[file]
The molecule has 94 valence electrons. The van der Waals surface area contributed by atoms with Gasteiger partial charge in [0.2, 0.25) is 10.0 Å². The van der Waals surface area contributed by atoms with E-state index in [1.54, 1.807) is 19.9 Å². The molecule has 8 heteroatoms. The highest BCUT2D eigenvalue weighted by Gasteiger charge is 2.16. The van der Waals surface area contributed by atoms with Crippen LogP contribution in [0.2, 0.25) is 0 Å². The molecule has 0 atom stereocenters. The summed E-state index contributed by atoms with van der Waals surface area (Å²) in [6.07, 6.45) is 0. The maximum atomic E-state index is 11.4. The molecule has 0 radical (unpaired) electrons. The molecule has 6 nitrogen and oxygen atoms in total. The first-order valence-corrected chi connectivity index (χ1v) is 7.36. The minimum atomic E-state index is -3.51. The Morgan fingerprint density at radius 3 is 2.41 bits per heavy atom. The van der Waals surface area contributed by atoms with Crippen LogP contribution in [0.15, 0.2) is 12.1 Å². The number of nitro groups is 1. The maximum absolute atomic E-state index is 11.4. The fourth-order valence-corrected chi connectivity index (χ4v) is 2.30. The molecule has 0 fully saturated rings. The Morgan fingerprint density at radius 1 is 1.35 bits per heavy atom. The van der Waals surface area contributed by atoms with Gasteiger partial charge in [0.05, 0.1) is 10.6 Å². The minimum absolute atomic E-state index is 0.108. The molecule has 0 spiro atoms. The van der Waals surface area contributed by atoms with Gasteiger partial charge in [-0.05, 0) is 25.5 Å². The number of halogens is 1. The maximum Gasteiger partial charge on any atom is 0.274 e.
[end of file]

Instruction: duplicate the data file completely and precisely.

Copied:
The molecule has 94 valence electrons. The van der Waals surface area contributed by atoms with Gasteiger partial charge in [0.2, 0.25) is 10.0 Å². The van der Waals surface area contributed by atoms with E-state index in [1.54, 1.807) is 19.9 Å². The molecule has 8 heteroatoms. The highest BCUT2D eigenvalue weighted by Gasteiger charge is 2.16. The van der Waals surface area contributed by atoms with Crippen LogP contribution in [0.2, 0.25) is 0 Å². The molecule has 0 atom stereocenters. The summed E-state index contributed by atoms with van der Waals surface area (Å²) in [6.07, 6.45) is 0. The maximum atomic E-state index is 11.4. The molecule has 0 radical (unpaired) electrons. The molecule has 6 nitrogen and oxygen atoms in total. The first-order valence-corrected chi connectivity index (χ1v) is 7.36. The minimum atomic E-state index is -3.51. The Morgan fingerprint density at radius 3 is 2.41 bits per heavy atom. The van der Waals surface area contributed by atoms with Crippen LogP contribution in [0.15, 0.2) is 12.1 Å². The number of nitro groups is 1. The maximum absolute atomic E-state index is 11.4. The fourth-order valence-corrected chi connectivity index (χ4v) is 2.30. The molecule has 0 fully saturated rings. The Morgan fingerprint density at radius 1 is 1.35 bits per heavy atom. The van der Waals surface area contributed by atoms with Gasteiger partial charge in [0.05, 0.1) is 10.6 Å². The minimum absolute atomic E-state index is 0.108. The molecule has 0 spiro atoms. The van der Waals surface area contributed by atoms with Gasteiger partial charge in [-0.05, 0) is 25.5 Å². The number of halogens is 1. The maximum Gasteiger partial charge on any atom is 0.274 e.